Evolving culture and leadership for a hybrid world

Collect commitment from questionable students

Questionable achievers are leaders who doubt that human leadership is important to achieving their business goals. These leaders believe their job is to help the company grow and to avoid emotions in the workplace. So how can we get leaders to engage in a new style of leadership?

Most HR leaders try to convince leaders that they need to operate in a more human way by crafting a compelling, data-driven HR business case. But doubtful students compare this to their own experiences – and often to deeply held beliefs. Instead, HR must rely on trusted sources — peers and employees themselves — to inspire questionable candidates to change.

Cultivate Courage in Fearful Believers

Fearful believers are leaders who fear the vulnerability and risks associated with human leadership. They feel things are getting more personal and fear crossing a line unknowingly. So how can we give leaders the courage to navigate difficult situations?

Most HR executives invest heavily in coaching and training to completely eliminate fear. However, especially in today’s environment, we have come to realize that fear is unavoidable.

Instead, help leaders understand that fear can be healthy if managed. The best organizations develop programs to display positive behaviors in spite of fear, not eliminate it.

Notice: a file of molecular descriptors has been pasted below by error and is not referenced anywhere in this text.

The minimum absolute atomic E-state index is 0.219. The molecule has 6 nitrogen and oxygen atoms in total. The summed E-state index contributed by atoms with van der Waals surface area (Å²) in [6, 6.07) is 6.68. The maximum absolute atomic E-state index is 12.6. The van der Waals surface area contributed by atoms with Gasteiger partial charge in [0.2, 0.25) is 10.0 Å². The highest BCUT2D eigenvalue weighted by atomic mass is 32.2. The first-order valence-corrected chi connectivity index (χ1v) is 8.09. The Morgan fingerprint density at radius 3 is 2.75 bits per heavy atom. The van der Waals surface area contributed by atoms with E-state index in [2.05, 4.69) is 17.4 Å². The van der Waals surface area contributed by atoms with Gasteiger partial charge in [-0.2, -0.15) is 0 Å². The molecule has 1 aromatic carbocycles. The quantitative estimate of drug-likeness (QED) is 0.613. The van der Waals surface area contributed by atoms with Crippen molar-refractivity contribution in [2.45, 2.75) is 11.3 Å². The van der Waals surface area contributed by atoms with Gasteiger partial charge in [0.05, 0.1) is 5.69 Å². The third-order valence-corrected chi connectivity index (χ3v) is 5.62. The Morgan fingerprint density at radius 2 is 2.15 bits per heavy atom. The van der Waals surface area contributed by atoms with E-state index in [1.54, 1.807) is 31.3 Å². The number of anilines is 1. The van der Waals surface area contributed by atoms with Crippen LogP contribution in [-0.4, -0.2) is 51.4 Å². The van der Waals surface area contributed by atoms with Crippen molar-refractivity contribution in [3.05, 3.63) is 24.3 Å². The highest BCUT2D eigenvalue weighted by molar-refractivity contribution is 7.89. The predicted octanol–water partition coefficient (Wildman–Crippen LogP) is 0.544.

Instill confidence in uncertain endeavors

Uncertain activists are leaders who don’t know how to provide effective human leadership. They wonder how to give their team the experience they want, especially when employees have different expectations, wants and needs. So how can we equip leaders to act with confidence?

Most HR managers create prescriptive guidelines to help these leaders navigate employee interactions. However, given the increasingly variable needs and preferences of today’s employees, there are so many ways leaders can respond to a situation that they may find themselves overwhelmed. Instead, support leaders’ judgment by reducing the scope and ambiguity of these situations and help them take action.

Ultimately, to create more, we must attend to the human emotions of our leaders – and when we do, we can nearly double the number of human leaders in our organizations.

Helen D. Jessen